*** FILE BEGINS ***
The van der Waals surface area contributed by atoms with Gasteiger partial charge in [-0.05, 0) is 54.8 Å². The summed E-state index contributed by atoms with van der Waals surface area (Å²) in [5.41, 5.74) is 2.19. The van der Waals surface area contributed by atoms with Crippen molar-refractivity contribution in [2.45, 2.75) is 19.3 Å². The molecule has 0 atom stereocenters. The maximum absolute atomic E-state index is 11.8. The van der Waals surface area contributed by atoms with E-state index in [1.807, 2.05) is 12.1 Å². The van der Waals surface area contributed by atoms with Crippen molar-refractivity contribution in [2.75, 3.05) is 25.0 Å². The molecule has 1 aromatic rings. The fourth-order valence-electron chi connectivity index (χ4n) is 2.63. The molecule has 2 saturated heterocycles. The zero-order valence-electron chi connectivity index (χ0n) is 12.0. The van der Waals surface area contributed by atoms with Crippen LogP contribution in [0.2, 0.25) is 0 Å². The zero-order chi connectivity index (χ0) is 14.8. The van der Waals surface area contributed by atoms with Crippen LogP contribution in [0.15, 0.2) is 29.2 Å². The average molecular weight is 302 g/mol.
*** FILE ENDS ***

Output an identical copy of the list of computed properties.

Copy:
The van der Waals surface area contributed by atoms with Gasteiger partial charge in [-0.05, 0) is 54.8 Å². The summed E-state index contributed by atoms with van der Waals surface area (Å²) in [5.41, 5.74) is 2.19. The van der Waals surface area contributed by atoms with Crippen molar-refractivity contribution in [2.45, 2.75) is 19.3 Å². The molecule has 0 atom stereocenters. The maximum absolute atomic E-state index is 11.8. The van der Waals surface area contributed by atoms with E-state index in [1.807, 2.05) is 12.1 Å². The van der Waals surface area contributed by atoms with Crippen molar-refractivity contribution in [2.75, 3.05) is 25.0 Å². The molecule has 1 aromatic rings. The fourth-order valence-electron chi connectivity index (χ4n) is 2.63. The molecule has 2 saturated heterocycles. The zero-order valence-electron chi connectivity index (χ0n) is 12.0. The van der Waals surface area contributed by atoms with Crippen LogP contribution in [0.2, 0.25) is 0 Å². The zero-order chi connectivity index (χ0) is 14.8. The van der Waals surface area contributed by atoms with Crippen LogP contribution in [0.15, 0.2) is 29.2 Å². The average molecular weight is 302 g/mol.